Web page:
Experiments on dough rheology to improve screening of bread wheat cultivars.
Gélinas, P. and McKinnon, C.M. (2013). "Experiments on dough rheology to improve screening of bread wheat cultivars.", Journal of Food Science and Technology, 48(9), pp. 1956-1961. doi : 10.1111/ijfs.12176 Access to full text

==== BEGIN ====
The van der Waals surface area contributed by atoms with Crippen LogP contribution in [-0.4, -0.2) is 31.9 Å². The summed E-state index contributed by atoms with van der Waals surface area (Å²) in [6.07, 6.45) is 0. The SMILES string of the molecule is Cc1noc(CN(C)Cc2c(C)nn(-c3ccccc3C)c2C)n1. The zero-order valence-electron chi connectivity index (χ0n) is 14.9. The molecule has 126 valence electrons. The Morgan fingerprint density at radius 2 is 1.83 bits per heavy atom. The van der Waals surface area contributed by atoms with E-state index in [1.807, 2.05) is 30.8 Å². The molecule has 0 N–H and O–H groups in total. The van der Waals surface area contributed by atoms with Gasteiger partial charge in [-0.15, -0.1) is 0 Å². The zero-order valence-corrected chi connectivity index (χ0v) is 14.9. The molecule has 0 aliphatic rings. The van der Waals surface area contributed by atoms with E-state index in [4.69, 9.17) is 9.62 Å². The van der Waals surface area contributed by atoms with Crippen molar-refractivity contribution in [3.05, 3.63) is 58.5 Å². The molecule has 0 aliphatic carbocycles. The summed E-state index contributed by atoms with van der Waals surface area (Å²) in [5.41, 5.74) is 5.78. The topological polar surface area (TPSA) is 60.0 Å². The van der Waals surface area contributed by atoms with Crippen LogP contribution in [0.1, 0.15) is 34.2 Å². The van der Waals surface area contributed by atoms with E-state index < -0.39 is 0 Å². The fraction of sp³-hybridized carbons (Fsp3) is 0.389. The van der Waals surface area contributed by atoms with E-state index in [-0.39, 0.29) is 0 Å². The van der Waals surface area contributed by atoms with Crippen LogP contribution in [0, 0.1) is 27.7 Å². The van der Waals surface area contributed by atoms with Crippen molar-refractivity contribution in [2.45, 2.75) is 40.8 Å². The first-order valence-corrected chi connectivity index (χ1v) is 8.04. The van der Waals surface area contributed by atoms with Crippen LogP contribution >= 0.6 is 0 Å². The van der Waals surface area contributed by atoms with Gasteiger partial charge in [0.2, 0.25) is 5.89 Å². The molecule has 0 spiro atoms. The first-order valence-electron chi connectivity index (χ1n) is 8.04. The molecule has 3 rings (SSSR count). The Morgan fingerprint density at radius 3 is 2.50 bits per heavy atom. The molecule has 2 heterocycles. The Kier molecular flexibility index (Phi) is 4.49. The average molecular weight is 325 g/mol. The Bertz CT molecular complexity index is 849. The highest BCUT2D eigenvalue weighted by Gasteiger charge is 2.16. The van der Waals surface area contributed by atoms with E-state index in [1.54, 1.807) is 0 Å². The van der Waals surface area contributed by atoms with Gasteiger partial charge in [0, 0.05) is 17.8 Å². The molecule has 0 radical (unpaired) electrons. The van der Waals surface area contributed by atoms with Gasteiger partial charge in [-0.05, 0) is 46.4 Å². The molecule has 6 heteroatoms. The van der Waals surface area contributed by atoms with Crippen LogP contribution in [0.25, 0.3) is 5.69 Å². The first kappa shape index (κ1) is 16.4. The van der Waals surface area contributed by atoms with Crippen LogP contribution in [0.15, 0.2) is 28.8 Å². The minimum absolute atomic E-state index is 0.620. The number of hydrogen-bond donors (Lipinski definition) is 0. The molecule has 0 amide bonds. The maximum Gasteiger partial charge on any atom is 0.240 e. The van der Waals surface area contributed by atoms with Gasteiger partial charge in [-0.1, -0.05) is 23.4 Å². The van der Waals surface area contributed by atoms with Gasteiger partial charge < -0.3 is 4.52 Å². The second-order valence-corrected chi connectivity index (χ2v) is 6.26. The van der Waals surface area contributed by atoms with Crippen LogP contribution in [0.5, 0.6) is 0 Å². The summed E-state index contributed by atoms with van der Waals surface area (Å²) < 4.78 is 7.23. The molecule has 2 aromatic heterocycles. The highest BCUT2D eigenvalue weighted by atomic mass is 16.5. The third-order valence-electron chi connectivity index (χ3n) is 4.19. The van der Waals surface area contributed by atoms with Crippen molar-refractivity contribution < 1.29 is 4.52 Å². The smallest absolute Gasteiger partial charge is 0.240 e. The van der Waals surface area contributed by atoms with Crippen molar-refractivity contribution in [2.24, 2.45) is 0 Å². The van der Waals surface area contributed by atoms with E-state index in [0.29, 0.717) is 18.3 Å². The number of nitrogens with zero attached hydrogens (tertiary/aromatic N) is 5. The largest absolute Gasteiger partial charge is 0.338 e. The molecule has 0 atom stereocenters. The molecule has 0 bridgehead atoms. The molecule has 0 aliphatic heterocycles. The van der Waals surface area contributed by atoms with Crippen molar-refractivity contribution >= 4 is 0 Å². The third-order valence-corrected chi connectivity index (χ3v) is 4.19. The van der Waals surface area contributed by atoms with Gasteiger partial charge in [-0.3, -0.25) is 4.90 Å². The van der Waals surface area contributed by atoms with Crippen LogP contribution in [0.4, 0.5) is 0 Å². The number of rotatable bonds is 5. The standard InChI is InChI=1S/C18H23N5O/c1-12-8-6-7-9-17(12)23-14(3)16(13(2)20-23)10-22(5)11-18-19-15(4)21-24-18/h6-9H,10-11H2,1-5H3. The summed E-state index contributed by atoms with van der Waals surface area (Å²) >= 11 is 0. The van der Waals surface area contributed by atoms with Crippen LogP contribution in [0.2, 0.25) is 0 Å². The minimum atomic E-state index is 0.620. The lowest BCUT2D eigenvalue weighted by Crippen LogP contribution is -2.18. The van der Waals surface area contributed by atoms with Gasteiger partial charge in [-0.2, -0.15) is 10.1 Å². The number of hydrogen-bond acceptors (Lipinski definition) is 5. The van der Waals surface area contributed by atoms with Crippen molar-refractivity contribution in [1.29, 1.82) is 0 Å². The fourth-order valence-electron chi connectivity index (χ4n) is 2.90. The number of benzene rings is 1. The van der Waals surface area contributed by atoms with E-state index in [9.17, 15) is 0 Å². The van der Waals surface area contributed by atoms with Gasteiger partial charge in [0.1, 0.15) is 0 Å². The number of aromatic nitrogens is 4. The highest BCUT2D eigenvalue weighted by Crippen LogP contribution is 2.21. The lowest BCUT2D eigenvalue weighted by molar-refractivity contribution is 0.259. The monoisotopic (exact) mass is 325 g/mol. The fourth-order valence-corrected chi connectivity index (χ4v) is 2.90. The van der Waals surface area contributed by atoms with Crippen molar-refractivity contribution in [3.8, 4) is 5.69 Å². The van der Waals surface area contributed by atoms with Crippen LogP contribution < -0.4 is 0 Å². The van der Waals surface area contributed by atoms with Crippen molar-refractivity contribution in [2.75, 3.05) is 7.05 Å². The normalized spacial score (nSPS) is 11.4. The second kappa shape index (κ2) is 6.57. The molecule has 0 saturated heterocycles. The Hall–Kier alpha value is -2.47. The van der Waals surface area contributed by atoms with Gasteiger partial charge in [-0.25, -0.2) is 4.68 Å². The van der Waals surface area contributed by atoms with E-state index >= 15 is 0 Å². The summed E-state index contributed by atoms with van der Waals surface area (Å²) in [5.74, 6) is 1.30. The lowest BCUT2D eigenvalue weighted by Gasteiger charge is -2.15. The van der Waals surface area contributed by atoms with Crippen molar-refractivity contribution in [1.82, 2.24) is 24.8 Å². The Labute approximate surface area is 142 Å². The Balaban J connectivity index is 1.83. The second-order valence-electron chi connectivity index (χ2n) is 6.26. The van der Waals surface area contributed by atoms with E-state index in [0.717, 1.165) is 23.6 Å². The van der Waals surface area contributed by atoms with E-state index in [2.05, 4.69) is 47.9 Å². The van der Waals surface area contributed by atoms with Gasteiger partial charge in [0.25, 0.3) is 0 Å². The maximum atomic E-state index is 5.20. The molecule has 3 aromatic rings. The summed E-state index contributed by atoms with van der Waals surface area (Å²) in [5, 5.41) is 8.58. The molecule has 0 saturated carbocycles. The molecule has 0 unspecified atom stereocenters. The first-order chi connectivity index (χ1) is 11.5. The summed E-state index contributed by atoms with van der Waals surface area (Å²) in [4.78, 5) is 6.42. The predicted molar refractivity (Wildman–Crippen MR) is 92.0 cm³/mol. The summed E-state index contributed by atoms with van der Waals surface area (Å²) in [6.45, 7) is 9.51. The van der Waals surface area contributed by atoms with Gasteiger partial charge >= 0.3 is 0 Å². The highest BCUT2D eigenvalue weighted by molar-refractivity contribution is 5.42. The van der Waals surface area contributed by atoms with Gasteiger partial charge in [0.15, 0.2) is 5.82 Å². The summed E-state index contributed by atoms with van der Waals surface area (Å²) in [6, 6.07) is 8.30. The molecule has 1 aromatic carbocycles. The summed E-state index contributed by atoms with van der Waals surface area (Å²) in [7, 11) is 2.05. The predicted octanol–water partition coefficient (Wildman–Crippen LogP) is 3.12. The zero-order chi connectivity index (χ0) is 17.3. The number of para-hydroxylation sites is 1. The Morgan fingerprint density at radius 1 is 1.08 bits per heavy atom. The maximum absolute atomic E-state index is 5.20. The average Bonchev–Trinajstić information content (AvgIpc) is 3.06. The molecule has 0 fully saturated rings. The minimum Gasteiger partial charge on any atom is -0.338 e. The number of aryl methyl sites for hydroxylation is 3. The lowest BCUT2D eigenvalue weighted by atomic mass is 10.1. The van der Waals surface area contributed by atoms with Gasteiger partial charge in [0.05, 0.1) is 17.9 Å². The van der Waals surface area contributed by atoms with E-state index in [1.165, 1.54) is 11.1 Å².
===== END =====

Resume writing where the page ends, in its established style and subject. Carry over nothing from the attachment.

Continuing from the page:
The bread-making potential of flour may be roughly estimated by dough rheology, especially its tolerance to over-mixing as determined with the farinograph. The objective of this study was to identify the relative effects of experimental conditions likely to affect dough mixing stability: mixer speed, temperature, salt, yeast and bread additives such as ascorbic acid and preservatives. The addition of 1–2% salt or ascorbic acid (50 mg kg-1 flour) improved dough mixing stability and counteracted the negative effect of bread preservatives. Mixing salted dough at slow speed (63 rpm) and 25 °C might be a more realistic bread-making procedure for performing dough rheology assays with equipment such as the farinograph, compared to official methods (only flour and water, no salt; 30 °C). Amongst five bread wheat cultivars, differences existed in dough strengthening response to both salt and ascorbic acid, a property that may find application in wheat breeding and screening.
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